Good or Bad? Napping with Chronic Fatigue Syndrome

It Could Be Making You Feel Worse

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Do you take a lot of naps because of your chronic fatigue syndrome (ME/CFS)? It stands to reason — you're tired, you take a nap.

However, a study published in January 2015 suggests that an afternoon nap could actually be a bad idea for people with this condition.

Researchers looked at sleep diaries kept by 118 adults meeting the 1994 diagnostic criteria (Fukuda) for ME/CFS. The diaries included participants' assessments of their fatigue, sleepiness, cognitive function and mood.

The researchers classified the participants into groups of mild sleepiness and moderate sleepiness. ("Mild" and "moderate" in this context are relative terms since the participants likely experience more sleepiness than would a healthy person.) When analyzed, the diaries revealed certain trends among the sleepier group:

  • Longer daytime naps,
  • Primarily afternoon napping,
  • Higher levels of anxiety.

Researchers concluded that napping, and especially afternoon napping, was linked to poorer cognitive function and actually being sleepier during the day.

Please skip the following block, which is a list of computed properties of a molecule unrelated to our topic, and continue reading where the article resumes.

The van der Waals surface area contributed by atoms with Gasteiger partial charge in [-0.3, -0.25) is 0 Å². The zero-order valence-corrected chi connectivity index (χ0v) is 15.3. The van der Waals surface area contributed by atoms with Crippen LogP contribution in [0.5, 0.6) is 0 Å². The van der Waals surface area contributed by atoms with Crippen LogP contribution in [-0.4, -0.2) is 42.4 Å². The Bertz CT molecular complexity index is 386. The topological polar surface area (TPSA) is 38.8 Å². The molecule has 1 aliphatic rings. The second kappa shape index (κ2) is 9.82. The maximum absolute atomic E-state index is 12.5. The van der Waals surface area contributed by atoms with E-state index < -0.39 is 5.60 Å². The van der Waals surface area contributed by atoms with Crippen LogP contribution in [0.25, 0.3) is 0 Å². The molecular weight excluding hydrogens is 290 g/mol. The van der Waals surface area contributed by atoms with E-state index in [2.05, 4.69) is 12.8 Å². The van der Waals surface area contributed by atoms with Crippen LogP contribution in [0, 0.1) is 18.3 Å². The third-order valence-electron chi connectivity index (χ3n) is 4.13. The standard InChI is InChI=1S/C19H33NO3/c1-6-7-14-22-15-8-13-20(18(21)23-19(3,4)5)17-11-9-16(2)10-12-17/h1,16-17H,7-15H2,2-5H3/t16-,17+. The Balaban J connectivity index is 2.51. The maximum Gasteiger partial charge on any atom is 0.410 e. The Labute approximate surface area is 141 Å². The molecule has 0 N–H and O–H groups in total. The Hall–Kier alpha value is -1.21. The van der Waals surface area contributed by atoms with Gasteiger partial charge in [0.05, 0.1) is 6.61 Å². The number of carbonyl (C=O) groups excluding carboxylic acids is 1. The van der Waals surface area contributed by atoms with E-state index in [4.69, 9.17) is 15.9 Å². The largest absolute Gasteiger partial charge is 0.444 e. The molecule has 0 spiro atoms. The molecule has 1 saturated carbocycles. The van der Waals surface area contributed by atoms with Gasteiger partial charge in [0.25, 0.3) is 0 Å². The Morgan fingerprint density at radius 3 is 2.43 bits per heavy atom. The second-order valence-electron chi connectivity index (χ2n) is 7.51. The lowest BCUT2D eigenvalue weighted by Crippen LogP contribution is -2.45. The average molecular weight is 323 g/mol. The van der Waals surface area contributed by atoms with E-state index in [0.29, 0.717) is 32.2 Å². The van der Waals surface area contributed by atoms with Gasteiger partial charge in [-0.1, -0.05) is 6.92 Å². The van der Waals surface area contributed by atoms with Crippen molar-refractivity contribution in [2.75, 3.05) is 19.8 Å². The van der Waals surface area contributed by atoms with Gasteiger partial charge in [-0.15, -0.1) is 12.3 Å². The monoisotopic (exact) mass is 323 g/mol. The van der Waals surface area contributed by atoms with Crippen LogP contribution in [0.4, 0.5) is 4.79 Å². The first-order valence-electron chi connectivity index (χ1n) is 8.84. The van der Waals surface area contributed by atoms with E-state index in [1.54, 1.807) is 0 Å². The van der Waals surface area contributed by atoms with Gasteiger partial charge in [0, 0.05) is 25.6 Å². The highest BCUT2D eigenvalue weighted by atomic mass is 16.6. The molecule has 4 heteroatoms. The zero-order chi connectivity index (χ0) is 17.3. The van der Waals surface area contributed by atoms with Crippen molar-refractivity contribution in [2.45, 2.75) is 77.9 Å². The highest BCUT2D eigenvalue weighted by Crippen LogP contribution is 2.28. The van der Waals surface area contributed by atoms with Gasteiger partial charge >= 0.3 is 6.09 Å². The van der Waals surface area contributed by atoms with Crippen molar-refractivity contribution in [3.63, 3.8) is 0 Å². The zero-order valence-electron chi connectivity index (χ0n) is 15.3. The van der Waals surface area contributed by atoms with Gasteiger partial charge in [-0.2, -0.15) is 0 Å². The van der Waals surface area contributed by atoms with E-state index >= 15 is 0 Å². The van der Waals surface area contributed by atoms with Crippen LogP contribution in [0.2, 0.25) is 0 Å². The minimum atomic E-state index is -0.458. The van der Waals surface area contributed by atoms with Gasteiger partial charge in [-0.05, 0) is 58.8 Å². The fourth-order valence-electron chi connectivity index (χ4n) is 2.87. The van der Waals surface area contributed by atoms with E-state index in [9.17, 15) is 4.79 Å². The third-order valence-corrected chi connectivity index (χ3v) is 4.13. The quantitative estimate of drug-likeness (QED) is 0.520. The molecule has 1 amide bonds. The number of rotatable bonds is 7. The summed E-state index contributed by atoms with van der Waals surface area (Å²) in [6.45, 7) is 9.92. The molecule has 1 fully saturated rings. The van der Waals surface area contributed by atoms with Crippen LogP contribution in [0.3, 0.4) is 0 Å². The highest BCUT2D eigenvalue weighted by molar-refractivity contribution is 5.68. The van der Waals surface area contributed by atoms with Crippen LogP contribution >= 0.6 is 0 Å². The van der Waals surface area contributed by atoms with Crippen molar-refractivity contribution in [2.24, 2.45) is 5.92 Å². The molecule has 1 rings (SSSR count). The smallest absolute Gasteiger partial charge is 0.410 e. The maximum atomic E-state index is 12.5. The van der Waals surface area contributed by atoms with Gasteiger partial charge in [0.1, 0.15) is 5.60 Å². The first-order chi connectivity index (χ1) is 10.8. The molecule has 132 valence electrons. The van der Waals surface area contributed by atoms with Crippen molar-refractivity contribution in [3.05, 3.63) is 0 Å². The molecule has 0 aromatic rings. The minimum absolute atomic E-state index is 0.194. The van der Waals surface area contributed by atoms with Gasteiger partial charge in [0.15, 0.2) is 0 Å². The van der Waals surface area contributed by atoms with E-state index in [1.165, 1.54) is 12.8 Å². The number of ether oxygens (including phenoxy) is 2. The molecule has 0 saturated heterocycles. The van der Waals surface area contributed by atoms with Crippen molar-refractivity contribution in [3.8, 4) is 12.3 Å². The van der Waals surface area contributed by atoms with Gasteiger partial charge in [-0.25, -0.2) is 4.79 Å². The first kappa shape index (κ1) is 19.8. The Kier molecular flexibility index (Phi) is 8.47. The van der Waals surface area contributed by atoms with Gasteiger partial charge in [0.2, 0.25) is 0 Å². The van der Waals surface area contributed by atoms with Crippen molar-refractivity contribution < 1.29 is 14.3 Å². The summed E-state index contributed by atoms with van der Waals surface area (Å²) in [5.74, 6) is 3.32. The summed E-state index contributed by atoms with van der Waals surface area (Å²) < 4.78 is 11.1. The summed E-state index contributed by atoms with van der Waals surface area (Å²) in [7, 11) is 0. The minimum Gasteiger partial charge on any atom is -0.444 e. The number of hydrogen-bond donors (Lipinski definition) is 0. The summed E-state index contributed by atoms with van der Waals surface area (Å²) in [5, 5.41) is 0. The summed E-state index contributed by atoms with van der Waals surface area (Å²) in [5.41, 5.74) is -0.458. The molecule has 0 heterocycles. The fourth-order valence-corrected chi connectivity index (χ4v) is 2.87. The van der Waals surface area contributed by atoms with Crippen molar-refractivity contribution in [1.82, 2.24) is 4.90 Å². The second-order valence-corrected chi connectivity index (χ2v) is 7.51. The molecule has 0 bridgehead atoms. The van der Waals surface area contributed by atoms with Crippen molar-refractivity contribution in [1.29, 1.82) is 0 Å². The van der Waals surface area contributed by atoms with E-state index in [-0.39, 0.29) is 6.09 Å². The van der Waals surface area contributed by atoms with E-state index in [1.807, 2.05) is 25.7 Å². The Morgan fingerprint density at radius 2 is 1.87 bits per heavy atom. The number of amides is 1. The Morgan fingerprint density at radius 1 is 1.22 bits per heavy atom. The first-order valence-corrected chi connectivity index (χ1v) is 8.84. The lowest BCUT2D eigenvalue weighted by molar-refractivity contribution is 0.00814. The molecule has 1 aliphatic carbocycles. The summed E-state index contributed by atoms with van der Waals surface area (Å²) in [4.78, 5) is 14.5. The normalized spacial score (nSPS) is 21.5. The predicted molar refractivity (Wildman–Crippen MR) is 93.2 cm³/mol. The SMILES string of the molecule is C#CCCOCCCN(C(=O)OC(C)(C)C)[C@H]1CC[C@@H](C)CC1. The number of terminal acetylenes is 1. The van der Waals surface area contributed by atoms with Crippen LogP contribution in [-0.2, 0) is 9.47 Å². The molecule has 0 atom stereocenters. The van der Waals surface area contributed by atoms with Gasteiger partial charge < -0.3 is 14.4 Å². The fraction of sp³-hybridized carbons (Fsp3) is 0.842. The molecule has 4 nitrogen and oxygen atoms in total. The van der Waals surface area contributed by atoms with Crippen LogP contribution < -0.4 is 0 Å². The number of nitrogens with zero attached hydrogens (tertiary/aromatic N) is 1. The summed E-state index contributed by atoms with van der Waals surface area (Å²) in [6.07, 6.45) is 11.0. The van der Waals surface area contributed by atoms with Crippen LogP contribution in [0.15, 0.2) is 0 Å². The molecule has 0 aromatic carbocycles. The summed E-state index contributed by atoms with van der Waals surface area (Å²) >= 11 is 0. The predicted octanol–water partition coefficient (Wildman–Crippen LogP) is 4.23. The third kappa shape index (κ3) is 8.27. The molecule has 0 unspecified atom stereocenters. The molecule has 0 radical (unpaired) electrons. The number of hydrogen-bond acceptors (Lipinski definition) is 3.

While this is a fairly small study, it could be worth paying attention to how you feel on days that you nap, particularly in the afternoon. If making a schedule adjustment helps you feel and function better, it would certainly be worth it.

It may be worth noting, however, that the participants who were more likely to nap in the afternoon may do so because of overall higher levels of fatigue, anxiety or other factors.

More Resources


Gotts ZM, et al. PLoS One. 2015 Jan 9;10(1):e0117136. The association between daytime napping and cognitive functioning in chronic fatigue syndrome.

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